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The many faces of Eve revels

Dance music shows off its power at big-crowd celebrations and at clubs as 2007 arrives.

January 02, 2007|Kevin Bronson | Times Staff Writer

Tony Denison had it right. The actor, who plays Det. Andy Flynn on "The Closer," greeted photographers on the red carpet at the Gridlock LA New Year's Eve celebration on Sunday night with arms outstretched and palms skyward, as if he were giving a blessing. "This is the international sign for 'I hope it doesn't rain,' " he said.

It didn't, unless you count the showers of confetti that fell on Southland revelers who rang in 2007 at celebrations that affirmed the drawing power of dance music, if not the perseverance of event promoters.

Gridlock LA, called off last year after the rain-related collapse of one of its stages, debuted on the Paramount Pictures Studio Lot with a crowd of about 5,000 that included a smattering of celebrities, some logistical hitches and a powerful, 45-minute set by the Killers. And one year after the controversial cancellation of its downtown Los Angeles street festival, dance music heavyweight promoter Giant rebounded with Giant Maximus, a three-tent orgy of electronica pitched in a downtown parking lot. Giant director Dave Dean put the crowd at 10,000.

As at those events, the in-with-the-new spirit prevailed everywhere. The OCNYE event attracted more than 15,000 for its nostalgia-drenched "Orange Drop" celebration at the Orange County Fairgrounds. Meanwhile, costumed crazies welcomed the Flaming Lips -- part of the ill-fated bill last year at Giant -- to a concert with Gnarls Barkley at the USC Galen Center.

And the Together as One festival flexed its muscles as a dance music franchise, drawing an estimated 20,000 to its ninth annual installment at the L.A. Sports Arena as dancers shimmied into the wee hours. Headliner Paul Van Dyk didn't start his set until 2:30 a.m., but the crowd showed no signs of flagging. Many patrons came from great distances to party.

Gabe Nosseir, 30, of Albuquerque, said he came to the event with 16 friends from his snowbound city and almost didn't make the show because of flight delays. He was prepared to drive. "Anytime you have this many great DJs, you have to go," he said.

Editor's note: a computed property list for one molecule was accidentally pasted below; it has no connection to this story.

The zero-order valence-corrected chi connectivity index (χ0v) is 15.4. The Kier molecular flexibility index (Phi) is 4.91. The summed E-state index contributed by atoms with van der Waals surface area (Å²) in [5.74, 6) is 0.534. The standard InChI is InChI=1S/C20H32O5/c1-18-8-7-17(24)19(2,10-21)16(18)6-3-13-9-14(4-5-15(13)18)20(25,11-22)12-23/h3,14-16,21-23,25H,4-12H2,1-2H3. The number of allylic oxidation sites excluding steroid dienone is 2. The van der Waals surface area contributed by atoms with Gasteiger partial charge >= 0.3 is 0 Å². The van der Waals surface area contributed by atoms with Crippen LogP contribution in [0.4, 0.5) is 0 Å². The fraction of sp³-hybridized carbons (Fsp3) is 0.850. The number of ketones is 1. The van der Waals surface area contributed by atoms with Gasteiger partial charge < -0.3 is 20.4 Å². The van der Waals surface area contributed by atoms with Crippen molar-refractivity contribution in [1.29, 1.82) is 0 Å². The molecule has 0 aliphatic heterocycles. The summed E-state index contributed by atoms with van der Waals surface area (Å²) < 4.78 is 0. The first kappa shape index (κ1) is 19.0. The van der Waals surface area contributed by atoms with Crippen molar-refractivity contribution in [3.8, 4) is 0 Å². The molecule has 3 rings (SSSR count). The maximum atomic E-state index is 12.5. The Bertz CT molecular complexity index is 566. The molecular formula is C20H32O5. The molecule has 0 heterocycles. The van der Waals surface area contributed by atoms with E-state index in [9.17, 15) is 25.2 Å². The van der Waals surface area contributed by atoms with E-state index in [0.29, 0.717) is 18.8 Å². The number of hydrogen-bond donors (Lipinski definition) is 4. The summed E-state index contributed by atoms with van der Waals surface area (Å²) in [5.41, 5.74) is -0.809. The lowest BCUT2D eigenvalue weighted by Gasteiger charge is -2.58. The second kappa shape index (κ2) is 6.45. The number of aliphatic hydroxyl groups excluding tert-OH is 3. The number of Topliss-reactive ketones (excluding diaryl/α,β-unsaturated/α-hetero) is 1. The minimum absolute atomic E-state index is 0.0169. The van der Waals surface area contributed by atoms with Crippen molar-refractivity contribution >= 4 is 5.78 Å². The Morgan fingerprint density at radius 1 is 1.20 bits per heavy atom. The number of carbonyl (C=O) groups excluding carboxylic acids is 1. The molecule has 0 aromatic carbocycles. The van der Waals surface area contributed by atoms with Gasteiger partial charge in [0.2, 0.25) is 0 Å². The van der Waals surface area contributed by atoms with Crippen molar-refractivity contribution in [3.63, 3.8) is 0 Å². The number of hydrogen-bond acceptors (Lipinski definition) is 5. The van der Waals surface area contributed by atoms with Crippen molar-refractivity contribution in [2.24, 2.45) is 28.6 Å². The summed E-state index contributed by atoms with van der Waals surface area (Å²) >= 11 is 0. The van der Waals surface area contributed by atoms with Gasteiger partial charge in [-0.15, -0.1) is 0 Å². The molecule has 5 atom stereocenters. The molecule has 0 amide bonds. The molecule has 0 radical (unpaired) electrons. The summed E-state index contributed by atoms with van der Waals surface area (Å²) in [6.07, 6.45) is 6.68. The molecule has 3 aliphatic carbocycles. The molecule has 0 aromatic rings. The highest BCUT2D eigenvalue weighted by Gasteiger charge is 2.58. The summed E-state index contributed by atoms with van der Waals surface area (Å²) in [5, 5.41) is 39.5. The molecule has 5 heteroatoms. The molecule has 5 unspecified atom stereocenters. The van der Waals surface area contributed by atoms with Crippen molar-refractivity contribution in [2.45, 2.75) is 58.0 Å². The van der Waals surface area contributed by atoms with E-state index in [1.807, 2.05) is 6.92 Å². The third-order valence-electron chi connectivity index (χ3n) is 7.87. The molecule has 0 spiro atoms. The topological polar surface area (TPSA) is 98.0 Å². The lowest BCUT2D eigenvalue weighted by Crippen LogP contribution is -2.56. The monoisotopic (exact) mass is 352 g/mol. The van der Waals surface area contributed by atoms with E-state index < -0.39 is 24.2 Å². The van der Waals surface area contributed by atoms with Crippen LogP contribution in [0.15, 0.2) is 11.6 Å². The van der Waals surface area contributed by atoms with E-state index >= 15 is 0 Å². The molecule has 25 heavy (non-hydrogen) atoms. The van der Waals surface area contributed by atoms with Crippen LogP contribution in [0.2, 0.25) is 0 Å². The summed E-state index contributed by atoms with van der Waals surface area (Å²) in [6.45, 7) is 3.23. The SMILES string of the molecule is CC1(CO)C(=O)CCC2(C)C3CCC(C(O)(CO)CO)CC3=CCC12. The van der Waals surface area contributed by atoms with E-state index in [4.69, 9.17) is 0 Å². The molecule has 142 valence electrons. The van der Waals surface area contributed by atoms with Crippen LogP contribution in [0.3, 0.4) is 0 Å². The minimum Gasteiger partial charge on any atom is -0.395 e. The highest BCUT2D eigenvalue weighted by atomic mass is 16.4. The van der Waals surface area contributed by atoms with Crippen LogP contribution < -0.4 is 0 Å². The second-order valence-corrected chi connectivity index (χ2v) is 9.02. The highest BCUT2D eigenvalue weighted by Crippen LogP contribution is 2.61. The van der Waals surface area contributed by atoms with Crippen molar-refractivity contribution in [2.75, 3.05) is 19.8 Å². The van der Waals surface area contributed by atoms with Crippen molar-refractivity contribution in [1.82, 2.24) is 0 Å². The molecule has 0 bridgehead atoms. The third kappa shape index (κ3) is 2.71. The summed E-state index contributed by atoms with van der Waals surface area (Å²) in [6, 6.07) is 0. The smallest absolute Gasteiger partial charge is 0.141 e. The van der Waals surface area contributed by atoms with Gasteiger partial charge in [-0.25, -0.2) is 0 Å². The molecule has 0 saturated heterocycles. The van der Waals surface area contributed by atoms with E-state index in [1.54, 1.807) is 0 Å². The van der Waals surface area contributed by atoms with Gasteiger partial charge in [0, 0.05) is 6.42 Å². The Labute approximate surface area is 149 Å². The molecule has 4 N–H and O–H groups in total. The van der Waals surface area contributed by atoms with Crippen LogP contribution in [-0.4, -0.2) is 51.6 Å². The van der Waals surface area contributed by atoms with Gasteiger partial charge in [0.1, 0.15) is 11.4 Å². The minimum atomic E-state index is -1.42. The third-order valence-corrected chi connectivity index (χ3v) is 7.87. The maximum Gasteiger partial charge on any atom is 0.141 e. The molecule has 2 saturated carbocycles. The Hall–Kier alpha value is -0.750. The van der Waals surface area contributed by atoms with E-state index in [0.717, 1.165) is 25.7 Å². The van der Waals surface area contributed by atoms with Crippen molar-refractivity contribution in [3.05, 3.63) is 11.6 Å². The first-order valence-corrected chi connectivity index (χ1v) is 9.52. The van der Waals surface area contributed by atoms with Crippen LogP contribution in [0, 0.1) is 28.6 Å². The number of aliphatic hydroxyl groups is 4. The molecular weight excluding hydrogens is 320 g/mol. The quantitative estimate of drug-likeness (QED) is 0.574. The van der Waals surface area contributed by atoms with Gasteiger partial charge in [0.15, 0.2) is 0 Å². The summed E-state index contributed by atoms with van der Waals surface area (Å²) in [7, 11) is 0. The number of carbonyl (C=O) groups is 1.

Dance music fans echoed that sentiment from the tents of Giant to the techno-laden clubs of Hollywood, including the Vanguard and Avalon. DJs Mark Farina and Marques Wyatt rocked a predominantly young crowd at the Vanguard with house music, and Donald Glaude, Richard Vission and Eddie Halliwell dispensed the beats for hard-core fans at Avalon, where stunning visuals and graphics turned up the heat.

At Giant Maximus, co-headliners Sasha & John Digweed rang in the new year with a seamy remix of Justice vs. Simian's "We Are Your Friends," and that could have been the theme for the evening. Even after last year's disappointment, Giant inspired return business from patrons and performers alike.

"There's definitely a loyalty involved," DJ Ferry Corsten said. "I had six incredible residency months [at Giant nightclubs], and this event here is arguably the biggest dance thing on New Year's Eve. So it's a bold thing to do, and the way it's set up, it's really cool."

Pat Blackburn, 38, of Sacramento, and his fiancee, Cheryl Kuzma, were among those enjoying Giant's carnival atmosphere and sets by Armin Van Buuren and Sander Kleinenberg. "I went my first year to Giant in 2000, and [after] my fiancee and I moved to Sacramento we decided this is the one thing every year we have to come down for," Blackburn said.

Psychedelic popsters the Flaming Lips stimulated the same kind of passion. Fans dressed up creatively -- as Santas, clowns, furry beasts and even as sushi -- for a show that featured the headliner disembarking from a giant UFO to perform. Nico Nieto, a 23-year-old Arizona State University student dressed as a banana, traveled from Phoenix for the show. "It's the Flaming Lips and Gnarls Barkley; that should pretty much say it all," he said.

Same went for fans of the Killers, who were shoulder-to-shoulder (and then some) on the streets of Paramount's lot. "If it wasn't the Killers, we'd be at home on the couch," said Colin Smyth, 33, of L.A., who attended with girlfriend Ada Nei. "She just loves the Killers."

Less colorful, but no less a draw, was OCNYE. If you didn't know it was New Year's Eve, the scene otherwise looked like a typical July night at the Orange County Fair, only without the carnival rides and midway games. Families roamed between the venue's six stages and vendors sold souvenir photos, festive headgear and food.

The lineup of veteran live bands inspired more memories than energy. Russell and Janice Kester of Huntington Beach, en route to catch the Violent Femmes' set, remembered seeing OCNYE headliner Blondie years ago at the Forum, opening for the Police. "Debbie Harry came out in a full-on leather teddy," said Russell, 45.

No teddies at OCNYE, though. Harry, with an orange wig, black purse, sunglasses and leopard-print coat, led her band through a hit-laden set that included a homage to the late James Brown, when Harry slipped a few lines from "Sex Machine" into "Rapture."

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